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Virginia Apgar truly was an inspirational female scientist who made great contributions to perinatology and helped to prevent thousands of infant deaths. Her Apgar scoring system has become the standard medical procedure for newborns and has resulted in the prevention of thousands of infant deaths.

Article Written By: Lisa He


Sources:

http://americanpregnancy.org/labor-and-birth/apgar-test/

http://www.marchofdimes.org/mission/virginia-apgar.aspx

https://cfmedicine.nlm.nih.gov/physicians/biography_12.html

http://www.notablebiographies.com/An-Ba/Apgar-Virginia.html

http://womenshistory.about.com/od/physicians/p/virginia_apgar.htm

http://womenshistory.about.com/od/airspacesciencemath/tp/Famous-Women-Scientists.03.htm

https://www.pinterest.com/pin/557461260106417000/

http://www.biography.com/people/virginia-apgar-9186891

https://profiles.nlm.nih.gov/ps/retrieve/Narrative/CP/p-nid/181/p-visuals/true

Mary Anning (1799-1847)

“She has made herself so thoroughly acquainted with the science that the moment she finds any bones she knows to what tribe they belong. She fixes the bones on a frame with cement and then makes drawings and has them engraved… by reading and application she has arrived to that degree of knowledge as to be in the habit of writing and talking with professors and other clever men on the subject, and they all acknowledge that she understands more of the science than anyone else in this kingdom.” – Lady Harriet Silvester

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The plesiosaurus, depicted below, is a massive predatory marine reptile beast. It is characterized with its sleek body, wide flippers, and unproportionately small head at the end of a long neck, and can grow up to 16.5 feet long. Some people even insist that the Loch Ness Monster is a plesiosaur! For years, people did not believe in the existence of such a creature, and insisted that it was fake and that its anatomy was not possible in reality. Yet in 1823, the first complete plesiosaurus skeleton was discovered, making it evident that this marine species really did exist. It is believed to have lived 120 million years ago in the early-middle Jurassic period, and went extinct along with the rest of the dinosaurs.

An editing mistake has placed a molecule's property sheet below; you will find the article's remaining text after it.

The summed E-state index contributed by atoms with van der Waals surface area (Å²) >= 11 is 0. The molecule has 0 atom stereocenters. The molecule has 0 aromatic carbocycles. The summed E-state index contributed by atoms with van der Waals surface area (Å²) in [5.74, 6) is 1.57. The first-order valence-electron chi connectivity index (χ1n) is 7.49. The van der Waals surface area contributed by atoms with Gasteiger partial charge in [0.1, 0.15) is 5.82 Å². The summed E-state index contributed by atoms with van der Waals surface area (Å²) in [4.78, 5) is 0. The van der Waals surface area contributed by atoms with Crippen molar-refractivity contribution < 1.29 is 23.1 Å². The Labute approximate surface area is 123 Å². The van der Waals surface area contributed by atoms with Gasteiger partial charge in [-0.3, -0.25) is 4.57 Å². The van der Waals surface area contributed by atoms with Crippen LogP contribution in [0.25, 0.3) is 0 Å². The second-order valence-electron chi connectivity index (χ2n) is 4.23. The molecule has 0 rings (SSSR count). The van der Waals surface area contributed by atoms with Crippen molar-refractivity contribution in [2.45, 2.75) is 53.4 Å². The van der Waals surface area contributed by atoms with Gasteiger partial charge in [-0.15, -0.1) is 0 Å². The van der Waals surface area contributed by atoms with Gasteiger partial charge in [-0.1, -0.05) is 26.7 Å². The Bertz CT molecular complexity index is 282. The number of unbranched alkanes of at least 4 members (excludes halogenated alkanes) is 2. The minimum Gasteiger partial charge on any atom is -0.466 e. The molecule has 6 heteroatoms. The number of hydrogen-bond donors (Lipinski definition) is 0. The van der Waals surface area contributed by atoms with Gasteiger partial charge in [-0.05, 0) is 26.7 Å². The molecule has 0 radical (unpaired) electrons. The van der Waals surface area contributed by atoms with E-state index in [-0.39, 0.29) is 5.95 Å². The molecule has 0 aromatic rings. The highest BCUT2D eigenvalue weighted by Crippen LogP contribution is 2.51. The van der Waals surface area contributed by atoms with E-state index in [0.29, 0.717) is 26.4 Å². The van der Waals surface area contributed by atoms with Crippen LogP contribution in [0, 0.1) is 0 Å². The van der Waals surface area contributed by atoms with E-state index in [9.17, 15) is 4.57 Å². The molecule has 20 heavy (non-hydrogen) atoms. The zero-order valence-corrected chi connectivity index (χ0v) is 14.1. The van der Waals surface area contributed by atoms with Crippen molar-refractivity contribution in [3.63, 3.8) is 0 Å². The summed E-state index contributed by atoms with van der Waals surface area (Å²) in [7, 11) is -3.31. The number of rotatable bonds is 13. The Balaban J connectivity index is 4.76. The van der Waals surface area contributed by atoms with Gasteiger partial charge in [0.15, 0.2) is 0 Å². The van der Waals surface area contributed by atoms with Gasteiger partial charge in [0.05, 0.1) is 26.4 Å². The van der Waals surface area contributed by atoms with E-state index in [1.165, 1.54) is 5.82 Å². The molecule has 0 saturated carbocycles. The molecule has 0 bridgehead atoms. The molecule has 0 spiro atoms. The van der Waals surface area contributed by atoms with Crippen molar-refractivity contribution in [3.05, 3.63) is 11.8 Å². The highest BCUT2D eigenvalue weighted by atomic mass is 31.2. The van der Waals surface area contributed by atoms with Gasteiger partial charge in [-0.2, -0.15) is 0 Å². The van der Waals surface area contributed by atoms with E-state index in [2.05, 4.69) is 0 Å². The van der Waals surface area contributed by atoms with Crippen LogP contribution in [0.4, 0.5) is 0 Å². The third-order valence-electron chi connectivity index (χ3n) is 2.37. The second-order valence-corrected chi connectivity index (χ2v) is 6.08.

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Today’s Wonder Women Wednesday post is dedicated to Mary Anning, the woman attributed with this phenomenal discovery of the complete plesiosaurus skeleton, along with many other important discoveries as well. Mary Anning lived a difficult life, as she was born into poverty on May 21, 1799 in England, along what is now called the Jurassic Coast. To get an idea of her difficult life, her parents had a total of 10 children, of which only 2 (Mary and her brother Joseph) survived. Despite never receiving a formal education, her intelligence, energy, and determination allowed her to still emerge as an amazing scientist. From a young age, her family would collect fossils liberated by storms, which they would then sell to wealthy tourists that visited her hometown. At the age of 11, tragedy struck, and her father died of tuberculosis, putting the entire family in serious financial trouble. The only source of income for the family at the time was finding these fossils and selling them off.

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In 1811, her brother Joseph found an ichthyosaur skull. Mary, at the age of only 12, found the rest of the skeleton a few months later. This discovery was huge and even used as the basis for the first ever scientific paper about the ichthyosaur, published in 1814 by Everard Home. Unfortunately, because Mary was female, and her family was from the lower class, neither Mary nor Joseph received any credit in the paper. Despite this, Mary continued her work and even took on a scientific approach, making an effort to learn about the anatomy and read scientific papers in conjunction with finding fossils.

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Ichthyosaur Fossil

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Plesiosaurus Fossil

In 1823, her major discovery of a complete Plesiosaurus skeleton took place, making her famous and gaining the attention of people worldwide. After that point, Mary continued making countless discoveries and established herself as an important scientist. Her discoveries and work have guided many high ranking geologists and paleontologists and even helped to form the basis of the earliest popular portrayal of prehistoric species. In addition, her discoveries contributed to new ideas and developments about the history of the Earth. Her legacy is evident with the fact that many species are now named in her honor, including Acrodus anningiae, Belenostomus anningiae, anningia, anningella, and the ichthyosaurus species. Indeed, Mary’s legacy will live on as both an amazing scientist and a woman who found success despite her humble origins.

Article Written by Lisa He


Sources:

http://www.famousscientists.org/mary-anning/

http://www.bbc.co.uk/schools/primaryhistory/famouspeople/mary_anning/

http://palaeo.gly.bris.ac.uk/palaeofiles/history/anning.html

http://betweenarock.co.uk/random-science/mary-anning/

https://www.sdsc.edu/ScienceWomen/anning.html

http://www.prehistory.com/plesiosa.htm

thttp://dinosaurs.about.com/od/aquaticdinosaurs/p/plesiosaurus.htm

Maryam Mirzakhani

“Doing research is challenging as well as attractive. It is like being lost in a jungle and trying to use all the knowledge that you can gather to come up with some new tricks, and with some luck you might find a way out.” – Maryam Mirzakhani